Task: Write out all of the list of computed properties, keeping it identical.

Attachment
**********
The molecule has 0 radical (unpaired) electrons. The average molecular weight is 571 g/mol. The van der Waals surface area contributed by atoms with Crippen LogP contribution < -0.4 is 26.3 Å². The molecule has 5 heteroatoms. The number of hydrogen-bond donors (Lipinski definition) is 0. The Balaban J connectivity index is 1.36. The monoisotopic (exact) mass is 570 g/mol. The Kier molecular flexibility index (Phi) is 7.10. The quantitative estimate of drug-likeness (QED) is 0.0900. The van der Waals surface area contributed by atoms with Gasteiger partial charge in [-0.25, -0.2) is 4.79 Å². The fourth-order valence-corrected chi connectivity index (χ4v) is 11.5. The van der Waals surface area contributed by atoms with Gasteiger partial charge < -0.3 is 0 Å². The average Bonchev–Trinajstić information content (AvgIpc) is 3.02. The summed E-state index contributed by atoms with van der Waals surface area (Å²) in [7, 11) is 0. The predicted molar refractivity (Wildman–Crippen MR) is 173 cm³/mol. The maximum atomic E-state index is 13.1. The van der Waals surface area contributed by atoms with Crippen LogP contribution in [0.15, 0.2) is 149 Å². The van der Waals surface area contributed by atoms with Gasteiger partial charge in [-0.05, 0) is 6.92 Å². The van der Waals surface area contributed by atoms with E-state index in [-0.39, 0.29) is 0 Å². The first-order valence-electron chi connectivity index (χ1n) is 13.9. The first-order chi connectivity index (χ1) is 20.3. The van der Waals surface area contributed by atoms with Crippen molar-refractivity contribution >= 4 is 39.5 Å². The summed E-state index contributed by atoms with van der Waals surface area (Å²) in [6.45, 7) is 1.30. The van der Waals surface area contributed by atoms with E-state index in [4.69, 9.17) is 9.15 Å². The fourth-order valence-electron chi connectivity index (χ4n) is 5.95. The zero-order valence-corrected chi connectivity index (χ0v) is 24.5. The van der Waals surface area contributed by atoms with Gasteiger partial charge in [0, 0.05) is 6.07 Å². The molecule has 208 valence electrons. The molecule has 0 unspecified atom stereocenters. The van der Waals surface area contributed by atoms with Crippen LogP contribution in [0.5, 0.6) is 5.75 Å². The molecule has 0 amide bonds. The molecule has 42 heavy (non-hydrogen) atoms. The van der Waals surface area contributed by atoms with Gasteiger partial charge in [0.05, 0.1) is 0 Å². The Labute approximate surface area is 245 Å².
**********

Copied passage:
The molecule has 0 radical (unpaired) electrons. The average molecular weight is 571 g/mol. The van der Waals surface area contributed by atoms with Crippen LogP contribution < -0.4 is 26.3 Å². The molecule has 5 heteroatoms. The number of hydrogen-bond donors (Lipinski definition) is 0. The Balaban J connectivity index is 1.36. The monoisotopic (exact) mass is 570 g/mol. The Kier molecular flexibility index (Phi) is 7.10. The quantitative estimate of drug-likeness (QED) is 0.0900. The van der Waals surface area contributed by atoms with Gasteiger partial charge in [-0.25, -0.2) is 4.79 Å². The fourth-order valence-corrected chi connectivity index (χ4v) is 11.5. The van der Waals surface area contributed by atoms with Gasteiger partial charge < -0.3 is 0 Å². The average Bonchev–Trinajstić information content (AvgIpc) is 3.02. The summed E-state index contributed by atoms with van der Waals surface area (Å²) in [7, 11) is 0. The predicted molar refractivity (Wildman–Crippen MR) is 173 cm³/mol. The maximum atomic E-state index is 13.1. The van der Waals surface area contributed by atoms with Crippen LogP contribution in [0.15, 0.2) is 149 Å². The van der Waals surface area contributed by atoms with Gasteiger partial charge in [-0.05, 0) is 6.92 Å². The van der Waals surface area contributed by atoms with E-state index in [-0.39, 0.29) is 0 Å². The first-order valence-electron chi connectivity index (χ1n) is 13.9. The first-order chi connectivity index (χ1) is 20.3. The van der Waals surface area contributed by atoms with Crippen molar-refractivity contribution >= 4 is 39.5 Å². The summed E-state index contributed by atoms with van der Waals surface area (Å²) in [6.45, 7) is 1.30. The van der Waals surface area contributed by atoms with E-state index in [4.69, 9.17) is 9.15 Å². The fourth-order valence-electron chi connectivity index (χ4n) is 5.95. The zero-order valence-corrected chi connectivity index (χ0v) is 24.5. The van der Waals surface area contributed by atoms with Gasteiger partial charge in [0, 0.05) is 6.07 Å². The molecule has 208 valence electrons. The molecule has 0 unspecified atom stereocenters. The van der Waals surface area contributed by atoms with Crippen LogP contribution in [0.5, 0.6) is 5.75 Å². The molecule has 0 amide bonds. The molecule has 42 heavy (non-hydrogen) atoms. The van der Waals surface area contributed by atoms with Gasteiger partial charge in [0.05, 0.1) is 0 Å². The Labute approximate surface area is 245 Å².